The theme of this course is “GMCR: Graph Model for Conflict Resolution.”
This course deals with fundamental concepts and analysis methods of the Graph Model for Conflict Resolution (GMCR) through lectures, discussion, and working on exercise problems. Specifically, this course treats the topics such as “Rationality Analysis,” “Coalition Analysis,” “Attitude Analysis,” “Efficiency Analysis (Pareto Optimality) ,” “Prisoners’ Dilemma,” “Chicken Game,” “The Gift of the Magi; Tragedy of Commons,” and “Elmira Conflict.”
Taking decision making situations which involve two or more decision makers as objects, this course aims to cultivate the students’ abilities to: select an appropriate mathematical model for describing and analyzing an object; describe the object by a mathematical model; draw some insights from the results of analysis of the mathematical model; convey the analysis results to others concisely.
Upon completion of this course, taking decision making situations which involves two or more decision makers as objects, students should be able to:
1) State the definitions of mathematical models using examples of the objects described by the mathematical models;
2) Apply analysis methods to examples of the objects described by the mathematical models, and explain the analysis results to others;
3) Select an appropriate mathematical model and describe an object; and
4) Apply analysis methods to an object described by a mathematical model, and explain the analysis results to others.
Graph Model for Conflict Resolution (GMCR); Rationality Analysis; Coalition Analysis; Attitude Analysis; Efficiency Analysis (Pareto Optimality); Stability; Equilibrium; Nash; GMR; SMR; SEQ; Movements; Improvements; Sanctions; Escape; Prisoners’ Dilemma; Chicken Game; The Gift of the Magi; Tragedy of Commons; Elmira Conflict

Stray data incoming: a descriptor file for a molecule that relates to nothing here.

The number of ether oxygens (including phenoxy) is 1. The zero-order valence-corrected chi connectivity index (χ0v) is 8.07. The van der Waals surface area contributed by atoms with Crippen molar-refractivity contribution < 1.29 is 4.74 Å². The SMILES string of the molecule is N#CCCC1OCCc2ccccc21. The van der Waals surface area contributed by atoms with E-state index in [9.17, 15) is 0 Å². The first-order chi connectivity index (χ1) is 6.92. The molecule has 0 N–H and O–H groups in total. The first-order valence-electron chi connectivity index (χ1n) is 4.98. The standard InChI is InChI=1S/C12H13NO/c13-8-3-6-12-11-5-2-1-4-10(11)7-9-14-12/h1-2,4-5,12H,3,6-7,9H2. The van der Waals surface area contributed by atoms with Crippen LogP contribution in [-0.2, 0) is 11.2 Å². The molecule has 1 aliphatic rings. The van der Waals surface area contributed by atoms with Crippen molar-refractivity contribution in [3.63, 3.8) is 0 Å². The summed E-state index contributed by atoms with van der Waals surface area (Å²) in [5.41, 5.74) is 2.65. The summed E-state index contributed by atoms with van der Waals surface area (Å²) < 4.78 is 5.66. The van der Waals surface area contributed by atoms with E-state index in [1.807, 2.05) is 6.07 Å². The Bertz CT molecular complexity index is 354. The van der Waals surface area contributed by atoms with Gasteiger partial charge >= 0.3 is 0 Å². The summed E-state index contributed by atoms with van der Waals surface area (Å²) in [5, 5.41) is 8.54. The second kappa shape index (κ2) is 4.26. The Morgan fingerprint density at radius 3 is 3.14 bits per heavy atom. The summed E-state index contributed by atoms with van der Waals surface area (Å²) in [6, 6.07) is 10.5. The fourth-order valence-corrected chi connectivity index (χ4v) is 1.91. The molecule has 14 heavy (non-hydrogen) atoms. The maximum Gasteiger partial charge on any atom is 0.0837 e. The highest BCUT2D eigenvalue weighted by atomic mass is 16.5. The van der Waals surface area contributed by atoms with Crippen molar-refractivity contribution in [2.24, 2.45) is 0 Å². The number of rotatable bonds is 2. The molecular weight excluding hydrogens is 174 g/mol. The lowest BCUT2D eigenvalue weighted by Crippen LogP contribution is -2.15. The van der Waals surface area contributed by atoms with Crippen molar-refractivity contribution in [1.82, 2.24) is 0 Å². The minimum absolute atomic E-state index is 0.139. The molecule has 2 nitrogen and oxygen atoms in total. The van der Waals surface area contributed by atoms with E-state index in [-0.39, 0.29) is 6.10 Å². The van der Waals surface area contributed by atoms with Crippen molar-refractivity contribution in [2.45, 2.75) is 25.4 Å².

Specialist skills | ✔ Intercultural skills | ✔ Communication skills | ✔ Critical thinking skills | ✔ Practical and/or problem-solving skills |
One class deals with one topic.
First, a lecture on the definitions of basic concepts and analysis methods is presented. Then, the students examine the contents of the lecture, and work on exercises. After the class, each student writes and submits a “summary report” on what he/she learned through individual observation, other students' ideas, the lecture, and exercises.
Course schedule | Required learning | |
---|---|---|
Class 1 | Guidance; Self introduction; Mathematical Approaches; Graph Model for Conflict Resolution (GMCR); Rationality Analysis; Efficiency Analysis; Coalition Analysis; Attitude Analysis | State at least three topics this course treats. Find at least three new colleagues. |
Class 2 | Notation; GMCR; Rationality Analysis (Movements; Improvements; Sanctions; Escape); Stability (Nash; GMR; SMR; SEQ); Equilibrium; Efficiency Analysis (Pareto Optimality) | State a definition of graph models of conflicts. State the purposes of Rationality Analysis and Efficiency Analysis. |
Class 3 | Examples and Exercises (Prisoners’ Dilemma; Chicken Game; The Gift of the Magi) | Give two examples of decision making situations which involves just two decision makers, express them as graph models of conflict, and analyze them by using the methods of Rationality Analysis and Efficiency Analysis. |